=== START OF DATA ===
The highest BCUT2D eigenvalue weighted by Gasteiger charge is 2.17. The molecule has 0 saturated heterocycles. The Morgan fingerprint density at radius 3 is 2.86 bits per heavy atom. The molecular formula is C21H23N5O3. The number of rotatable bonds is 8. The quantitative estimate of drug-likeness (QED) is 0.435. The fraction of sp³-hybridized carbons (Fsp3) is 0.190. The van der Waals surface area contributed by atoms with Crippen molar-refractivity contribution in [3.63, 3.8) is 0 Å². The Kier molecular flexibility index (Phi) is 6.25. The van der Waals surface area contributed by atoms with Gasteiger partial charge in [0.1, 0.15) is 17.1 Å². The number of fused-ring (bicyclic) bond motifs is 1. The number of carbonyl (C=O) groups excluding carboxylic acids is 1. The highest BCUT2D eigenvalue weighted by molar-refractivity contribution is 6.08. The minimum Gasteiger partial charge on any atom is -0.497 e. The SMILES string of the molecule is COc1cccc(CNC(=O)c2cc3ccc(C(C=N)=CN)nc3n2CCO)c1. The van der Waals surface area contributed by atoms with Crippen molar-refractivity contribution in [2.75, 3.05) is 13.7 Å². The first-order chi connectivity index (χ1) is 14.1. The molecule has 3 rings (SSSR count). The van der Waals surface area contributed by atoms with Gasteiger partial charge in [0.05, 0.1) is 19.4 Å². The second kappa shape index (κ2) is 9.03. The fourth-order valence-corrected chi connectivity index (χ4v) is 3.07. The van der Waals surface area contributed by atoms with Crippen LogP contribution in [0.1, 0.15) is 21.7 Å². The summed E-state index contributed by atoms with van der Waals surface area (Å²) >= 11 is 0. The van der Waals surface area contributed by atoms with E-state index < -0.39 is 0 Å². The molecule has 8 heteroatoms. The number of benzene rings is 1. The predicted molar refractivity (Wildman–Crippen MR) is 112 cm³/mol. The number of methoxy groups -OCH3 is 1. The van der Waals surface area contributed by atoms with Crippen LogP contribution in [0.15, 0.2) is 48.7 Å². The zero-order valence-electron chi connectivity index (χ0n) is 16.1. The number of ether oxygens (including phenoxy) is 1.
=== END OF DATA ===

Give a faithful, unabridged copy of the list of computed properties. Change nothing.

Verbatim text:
The highest BCUT2D eigenvalue weighted by Gasteiger charge is 2.17. The molecule has 0 saturated heterocycles. The Morgan fingerprint density at radius 3 is 2.86 bits per heavy atom. The molecular formula is C21H23N5O3. The number of rotatable bonds is 8. The quantitative estimate of drug-likeness (QED) is 0.435. The fraction of sp³-hybridized carbons (Fsp3) is 0.190. The van der Waals surface area contributed by atoms with Crippen molar-refractivity contribution in [3.63, 3.8) is 0 Å². The Kier molecular flexibility index (Phi) is 6.25. The van der Waals surface area contributed by atoms with Gasteiger partial charge in [0.1, 0.15) is 17.1 Å². The number of fused-ring (bicyclic) bond motifs is 1. The number of carbonyl (C=O) groups excluding carboxylic acids is 1. The highest BCUT2D eigenvalue weighted by molar-refractivity contribution is 6.08. The minimum Gasteiger partial charge on any atom is -0.497 e. The SMILES string of the molecule is COc1cccc(CNC(=O)c2cc3ccc(C(C=N)=CN)nc3n2CCO)c1. The van der Waals surface area contributed by atoms with Crippen molar-refractivity contribution in [2.75, 3.05) is 13.7 Å². The first-order chi connectivity index (χ1) is 14.1. The molecule has 3 rings (SSSR count). The van der Waals surface area contributed by atoms with Gasteiger partial charge in [0.05, 0.1) is 19.4 Å². The second kappa shape index (κ2) is 9.03. The fourth-order valence-corrected chi connectivity index (χ4v) is 3.07. The van der Waals surface area contributed by atoms with Crippen LogP contribution in [0.1, 0.15) is 21.7 Å². The summed E-state index contributed by atoms with van der Waals surface area (Å²) >= 11 is 0. The van der Waals surface area contributed by atoms with E-state index < -0.39 is 0 Å². The molecule has 8 heteroatoms. The number of benzene rings is 1. The predicted molar refractivity (Wildman–Crippen MR) is 112 cm³/mol. The number of methoxy groups -OCH3 is 1. The van der Waals surface area contributed by atoms with Crippen LogP contribution in [0.15, 0.2) is 48.7 Å². The zero-order valence-electron chi connectivity index (χ0n) is 16.1. The number of ether oxygens (including phenoxy) is 1.